Victorian-era valentines sparked conflict, not kisses


A particular assortment of Victorian-era valentines dating back to the 1840s could not be more different from today’s sentimental Hallmark cards. Instead of romance, these “comic valentines” inspired brawls.

As a part of “Love your Library Week,” the BYU library will host a tunnel of “library love” on Thursday, Feb. 14, from 10 a.m. to 1 p.m. on the second floor featuring both romantic and sarcastic Victorian valentines blown up to poster size.

Valentine’s Day in Victorian England was popularly celebrated through the exchange of cheap valentines. Typically purchased by young adults, these valentines included a verse and a hand-painted picture.

However, according to Maggie Kopp, curator of rare books for Special Collections, the genre of comic valentines — far from bearing romantic expressions of devotion — is quite shocking by modern standards. 

Comic valentines were popular in the early Victorian period and were frequently sent anonymously to tease or insult. (Courtesy Roger Layton)

These cards delivered personalized blows, directing the rhyming vitriol to the Achilles’ heel of the recipient.

“The recipient could be teased or insulted for their age, appearance, trade, hobbies, and other traits,” Kopp said. “Old maids were particular targets.”

While some may have laughed at the snarky mail, others pursued retribution.

“I read of at least a couple of instances where irate fathers wrote to the post office requesting their money back after their daughters were sent rude valentines,” Kopp said. “This was before 1840, when the recipient would pay for postage.”

Comic valentines prevailed in the United States toward the end of the 19th century and caused just as much drama as their English counterparts.

“An article in Godey’s Lady’s Book in the mid-1870s talks about how people would get offended by these sorts of valentines and get into huge arguments over who sent them, but the writer thought that people should lighten up and learn how to take a joke,” Kopp said.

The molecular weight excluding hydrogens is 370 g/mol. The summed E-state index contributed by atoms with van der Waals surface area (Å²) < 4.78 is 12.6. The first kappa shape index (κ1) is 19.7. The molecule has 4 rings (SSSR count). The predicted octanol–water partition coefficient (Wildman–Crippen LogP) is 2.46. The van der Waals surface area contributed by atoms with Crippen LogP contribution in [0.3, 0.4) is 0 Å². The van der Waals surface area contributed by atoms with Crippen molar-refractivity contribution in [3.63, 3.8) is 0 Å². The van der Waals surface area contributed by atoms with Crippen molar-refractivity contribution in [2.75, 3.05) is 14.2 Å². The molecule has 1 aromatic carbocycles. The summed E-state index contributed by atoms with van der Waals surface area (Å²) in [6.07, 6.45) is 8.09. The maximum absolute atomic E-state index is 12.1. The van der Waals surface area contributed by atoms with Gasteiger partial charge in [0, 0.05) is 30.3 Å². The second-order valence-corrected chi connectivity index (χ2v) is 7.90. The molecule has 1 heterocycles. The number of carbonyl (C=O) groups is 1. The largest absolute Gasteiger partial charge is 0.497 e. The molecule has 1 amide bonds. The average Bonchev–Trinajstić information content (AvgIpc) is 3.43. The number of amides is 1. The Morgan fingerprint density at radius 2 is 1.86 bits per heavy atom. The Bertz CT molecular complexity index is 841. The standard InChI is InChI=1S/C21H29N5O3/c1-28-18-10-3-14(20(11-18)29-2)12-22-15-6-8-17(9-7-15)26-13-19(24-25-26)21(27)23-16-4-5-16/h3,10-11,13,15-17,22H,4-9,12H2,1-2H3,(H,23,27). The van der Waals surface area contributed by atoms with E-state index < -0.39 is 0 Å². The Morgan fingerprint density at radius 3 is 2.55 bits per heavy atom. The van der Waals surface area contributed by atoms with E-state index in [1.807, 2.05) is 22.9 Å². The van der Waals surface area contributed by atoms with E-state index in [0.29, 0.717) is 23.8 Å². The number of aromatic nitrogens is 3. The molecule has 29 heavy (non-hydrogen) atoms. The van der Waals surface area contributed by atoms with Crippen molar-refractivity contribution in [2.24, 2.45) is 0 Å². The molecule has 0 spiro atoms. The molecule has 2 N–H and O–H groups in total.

The nasty prose provides only half of the valentines’ punch; the accompanying illustrations are in turn sullen and sinister. Library communications manager Roger Layton has been overseeing the valentines’ transition from card to poster size so students can fully enjoy both aspects of the collection.

“A lot of these materials are in special collections, so we don’t want people handling them a lot because the valentines would wear out,” Layton said. “We put them in public display so everyone can see them.”

BYU junior Clarissa Gregory said her reaction to a comic valentine would depend on the sender.

“I would be surprised to get a valentine in the mail first and foremost,” Gregory said. “But it would depend on who it was from. If it was from a friend, I would get back at them in a jesting way. If someone was seriously trying to insult you, I don’t know if there would be a good way to retaliate.”  

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